Wanchese, located well off the beaten path of the typical Outer Banks beach towns, has a charm all its own with quiet residential side streets, local grocery stores and small dives that serve up the freshest seafood, and one of the busiest marinas on the islands. Wanchese has a long history of being a fishing village, and the residents take pride in that heritage. A brief tour of the town will present a collection of local homes and businesses with impeccable maritime gardens, and crab pots and painted wooden boats serving as coastal yard decor. While located miles away from the oceanfront, Wanchese can easily be considered as home to the true character of the Outer Banks. Salty, rustic, and scenic, a trip through Wanchese allows visitors to have an up-close-and-personal view of everyday Outer Banks life.
Local archeological digs have proved what islanders have always expected – Wanchese is a true fishing village. Historians believe that the town is, in fact, the first fishing village of the Outer Banks, as local Native Americans dating back to 900 A.D. settled here and made treks either by boat or along the shoreline to reel in the bounty of the Roanoke Sound. The town was a popular home for Native Americans for centuries, and would later become the home of the Roanoke Tribe, an eventual subset of the Algonquins. In fact, the town name of “Wanchese” is in honor of the tribe’s chief, who in 1584 accompanied the neighboring Chief Manteo on an expedition to England, but returned home the next year somewhat disenchanted with the new European arrivals. Some theorists postulate that it was Chief Wanchese’s aggression that sealed the fate of the infamous Lost Colony settlers in Manteo.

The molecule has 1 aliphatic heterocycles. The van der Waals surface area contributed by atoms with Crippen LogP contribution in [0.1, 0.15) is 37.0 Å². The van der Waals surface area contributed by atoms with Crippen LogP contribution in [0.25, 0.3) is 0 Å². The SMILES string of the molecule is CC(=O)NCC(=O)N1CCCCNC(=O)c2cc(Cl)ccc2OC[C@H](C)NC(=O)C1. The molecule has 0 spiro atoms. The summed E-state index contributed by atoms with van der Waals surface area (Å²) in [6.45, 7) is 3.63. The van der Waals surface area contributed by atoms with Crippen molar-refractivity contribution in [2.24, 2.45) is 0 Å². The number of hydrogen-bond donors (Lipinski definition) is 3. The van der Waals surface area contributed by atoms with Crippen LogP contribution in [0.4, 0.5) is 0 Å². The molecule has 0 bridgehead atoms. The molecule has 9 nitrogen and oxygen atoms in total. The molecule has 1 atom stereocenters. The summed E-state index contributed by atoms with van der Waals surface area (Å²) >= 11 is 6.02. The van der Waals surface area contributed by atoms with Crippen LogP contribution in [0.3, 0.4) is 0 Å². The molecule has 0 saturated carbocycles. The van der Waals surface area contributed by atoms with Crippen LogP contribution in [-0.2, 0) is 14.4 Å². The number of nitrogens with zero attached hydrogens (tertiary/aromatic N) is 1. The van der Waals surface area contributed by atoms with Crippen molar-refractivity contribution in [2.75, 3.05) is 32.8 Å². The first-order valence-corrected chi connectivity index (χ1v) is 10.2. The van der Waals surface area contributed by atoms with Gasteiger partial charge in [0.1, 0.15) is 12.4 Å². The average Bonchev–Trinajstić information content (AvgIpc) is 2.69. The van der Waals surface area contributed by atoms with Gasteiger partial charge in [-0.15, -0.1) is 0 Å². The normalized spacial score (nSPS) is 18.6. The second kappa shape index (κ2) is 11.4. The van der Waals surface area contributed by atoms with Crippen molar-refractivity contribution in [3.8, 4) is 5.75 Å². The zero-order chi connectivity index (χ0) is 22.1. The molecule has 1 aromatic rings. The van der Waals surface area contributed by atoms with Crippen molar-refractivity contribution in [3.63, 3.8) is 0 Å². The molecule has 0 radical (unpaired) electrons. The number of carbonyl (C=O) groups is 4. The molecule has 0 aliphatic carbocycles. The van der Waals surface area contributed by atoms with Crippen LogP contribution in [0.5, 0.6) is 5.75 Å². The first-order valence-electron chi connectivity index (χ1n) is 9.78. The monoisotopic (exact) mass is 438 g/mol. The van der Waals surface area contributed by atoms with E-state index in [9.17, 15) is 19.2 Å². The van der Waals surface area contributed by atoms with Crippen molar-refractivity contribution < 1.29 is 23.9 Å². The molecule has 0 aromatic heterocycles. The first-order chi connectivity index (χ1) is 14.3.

In the centuries that followed, a hardy collection of locals moved in, and while the area never became a popular tourist destination like neighboring Nags Head, Wanchese thrived for its’ proximately to Oregon Inlet, and therefore the route to the Gulf Stream.
Today, the village is home to the North Carolina Seafood Industrial Park, located at the southeastern point of the island. Here, commercial vessels and seafood dealers of all kinds congregate to sort through the day’s catch, and provide fresh North Carolina seafood for virtually all of the Eastern Seaboard. The bordering marinas also serve as a launching point for shrimp trawlers, flounder boats, and other huge vessels that travel out to the Gulf Stream and beyond for weeks at a time in search of large hauls to be brought home and distributed to the public. Most of the fresh seafood that winds up on the Wanchese docks ends up on the plates of Outer Banks restaurant patrons several days, if not hours later, making the town an instrumental, if barely visible, contribution to the local tourism scene.